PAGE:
The current ALFOSC CCD#8 is has a wafer-like etching pattern in the
response as a function of the position on the CCD, which is
particularly visible in the U and B bands. This pattern
can be flatfielded out, if a proper flatfield can be obtained.
Spectroscopic flatfields rely on the calibration unit of ALFOSC,
which houses a red Halogen lamp for flatfielding.
In the U and B region the lamp is dim, and consequently
the blue flatfield spectra are swamped by diffuse scattered red light.
The resulting flat fields are not sufficient to get rid of the
wafer-like pattern, and due to this it is difficult to reach S/N>40
even in well-illuminated spectra.
On the two spectroscopic flatfields on the left, taken with grism #16
giving 3500-5060A, the bluest wavelengths are at the top of the image.
The rightmost flatfield is obtained with the standard internal Halogen
flatfield lamp. One can clearly see the 'slit transfer function' at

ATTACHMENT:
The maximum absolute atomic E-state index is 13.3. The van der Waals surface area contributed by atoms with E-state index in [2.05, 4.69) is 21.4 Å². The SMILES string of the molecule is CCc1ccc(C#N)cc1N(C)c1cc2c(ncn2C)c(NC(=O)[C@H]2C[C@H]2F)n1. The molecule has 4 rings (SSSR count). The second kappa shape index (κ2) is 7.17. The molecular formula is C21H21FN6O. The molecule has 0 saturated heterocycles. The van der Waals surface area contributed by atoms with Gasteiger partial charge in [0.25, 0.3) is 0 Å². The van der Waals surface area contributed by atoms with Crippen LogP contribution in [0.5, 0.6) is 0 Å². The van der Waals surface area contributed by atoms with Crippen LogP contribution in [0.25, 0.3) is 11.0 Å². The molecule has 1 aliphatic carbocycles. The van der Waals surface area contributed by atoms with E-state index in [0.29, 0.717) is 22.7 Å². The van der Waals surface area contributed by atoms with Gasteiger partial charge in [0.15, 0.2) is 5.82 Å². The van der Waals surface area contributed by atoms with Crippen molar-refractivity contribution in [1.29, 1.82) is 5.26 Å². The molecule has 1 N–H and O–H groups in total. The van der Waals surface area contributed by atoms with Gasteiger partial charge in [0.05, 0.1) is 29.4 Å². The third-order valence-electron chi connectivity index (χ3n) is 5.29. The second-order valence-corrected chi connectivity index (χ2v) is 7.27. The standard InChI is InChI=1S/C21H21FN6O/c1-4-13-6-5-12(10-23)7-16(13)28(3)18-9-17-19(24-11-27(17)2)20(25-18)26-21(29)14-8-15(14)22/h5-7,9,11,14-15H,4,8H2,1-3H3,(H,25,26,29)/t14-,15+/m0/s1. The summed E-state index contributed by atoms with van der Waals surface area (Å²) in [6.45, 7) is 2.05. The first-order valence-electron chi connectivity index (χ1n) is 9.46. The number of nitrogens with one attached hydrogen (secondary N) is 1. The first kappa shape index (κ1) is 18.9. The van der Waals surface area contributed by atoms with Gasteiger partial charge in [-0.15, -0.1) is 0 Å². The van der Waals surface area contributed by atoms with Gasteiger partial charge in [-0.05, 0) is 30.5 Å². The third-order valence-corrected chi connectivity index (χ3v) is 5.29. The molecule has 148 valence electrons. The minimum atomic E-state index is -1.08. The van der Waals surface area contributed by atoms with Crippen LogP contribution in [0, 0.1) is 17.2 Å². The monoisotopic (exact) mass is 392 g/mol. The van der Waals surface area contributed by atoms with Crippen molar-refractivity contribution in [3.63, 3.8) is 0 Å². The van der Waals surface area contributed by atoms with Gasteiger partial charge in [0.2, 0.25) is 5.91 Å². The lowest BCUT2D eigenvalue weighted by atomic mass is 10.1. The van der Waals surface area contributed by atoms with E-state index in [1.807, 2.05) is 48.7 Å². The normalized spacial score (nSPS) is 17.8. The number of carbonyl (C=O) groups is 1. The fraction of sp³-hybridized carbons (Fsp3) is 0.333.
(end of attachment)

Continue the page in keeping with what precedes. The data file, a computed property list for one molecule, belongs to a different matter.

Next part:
the bottom of the image: the vertical striping showing evidence for
obscuring dust flakes on the slit. But gradually further towards the
UV (top) the slit illumination pattern is swamped by scattered light.
The wafer-like pattern is not probed using this calibration setup.
A novel technique was applied to get at the leftmost of these two
flatfields: this one is the result of interpolation of UBV imaging
As we know what is the approximate wavelength for each pixel on the
CCD in the spectral direction (up-down), we know how to interpolate
between the U, B, and V images to get the correct mix of colours
along the dispersion. As the spectra run from to blue (top) to red
(bottom), the top pixels have a lot of U-band weight, while the bottom
pixels have a large V-band weight. Populating the 'spectral skyflat'
by interpolating the imaging sky flats row by row, we get the
spectral-imaging skyflat shown on the far left, bringing out the
typical etching pattern that the E2V chips have in the far blue.
To allow the interpolation, the UBV sky flats were first bias
subtracted, and scaled to unity by a single factor applied to the
In the reduction of the spectra shown below, we did not
account for the dust flakes on the slit. The so called
'slit transfer function' can be obtained from spectral sky flats,
and may especially be important for extended objects.